Thursday, January 21, 2021
As of late September 2020, 77,000 residents and staff of long-term care facilities have died of COVID-19 with adults 65 and older accounting for 79 percent of COVID-19 deaths in the United States. This number is exceptionally troublesome given the fact that the age group only accounts for 15.2 percent of the population.
Why so many deaths?
Well, the residents in nursing homes are much older and more fragile, leaving their immune systems more susceptible. Further, "the top three underlying conditions for those hospitalized with COVID-19 (heart disease, chronic lung disease, and diabetes) rise with age, posing a greater risk to those is nursing homes and similar facilities.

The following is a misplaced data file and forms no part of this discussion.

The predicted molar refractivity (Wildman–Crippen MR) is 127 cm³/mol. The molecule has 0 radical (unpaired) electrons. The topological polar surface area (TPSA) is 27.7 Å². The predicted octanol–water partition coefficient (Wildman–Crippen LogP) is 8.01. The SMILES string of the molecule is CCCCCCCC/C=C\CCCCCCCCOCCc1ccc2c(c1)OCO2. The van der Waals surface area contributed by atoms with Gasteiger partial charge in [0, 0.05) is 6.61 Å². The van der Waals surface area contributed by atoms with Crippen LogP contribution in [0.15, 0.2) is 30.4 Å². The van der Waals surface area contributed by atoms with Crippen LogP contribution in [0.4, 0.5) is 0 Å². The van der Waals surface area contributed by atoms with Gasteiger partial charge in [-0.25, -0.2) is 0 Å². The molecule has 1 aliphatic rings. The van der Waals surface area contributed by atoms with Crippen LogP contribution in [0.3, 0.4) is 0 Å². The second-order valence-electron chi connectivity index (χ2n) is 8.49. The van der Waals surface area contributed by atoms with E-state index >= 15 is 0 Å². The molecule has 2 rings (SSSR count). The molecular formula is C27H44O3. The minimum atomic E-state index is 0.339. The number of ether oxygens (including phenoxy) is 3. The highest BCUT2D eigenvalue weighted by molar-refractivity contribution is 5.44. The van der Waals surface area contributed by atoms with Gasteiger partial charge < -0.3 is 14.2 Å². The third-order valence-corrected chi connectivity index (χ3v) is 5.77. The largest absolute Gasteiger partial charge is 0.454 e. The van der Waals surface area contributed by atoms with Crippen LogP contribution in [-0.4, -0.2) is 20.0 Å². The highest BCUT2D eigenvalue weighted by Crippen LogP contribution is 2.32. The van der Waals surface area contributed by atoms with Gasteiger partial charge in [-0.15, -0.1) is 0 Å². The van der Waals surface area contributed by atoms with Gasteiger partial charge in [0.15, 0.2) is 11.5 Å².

The high infection rate results from a combination of factors which are shown below:
- Problems with high infection control in nursing homes, a long-time issue that the pandemic has exacerbated.
- Chronic lack of personal protection equipment (PPE)
- Failure to separate COVID-19 cases from non-covid residents
- Nursing home designs that make it easy for infections to spread
- Staffing shortages made worse by the pandemic, and
- Inadequate testing
From a practical standpoint, in order to control the increasing death rate and lower the COVID-19 cases in nursing homes, these issues will need to be addressed.
See David English, So Many Have Died: COVID-19 in America's Nursing Homes , ABA: Probate & Property, Jan/Feb 2021.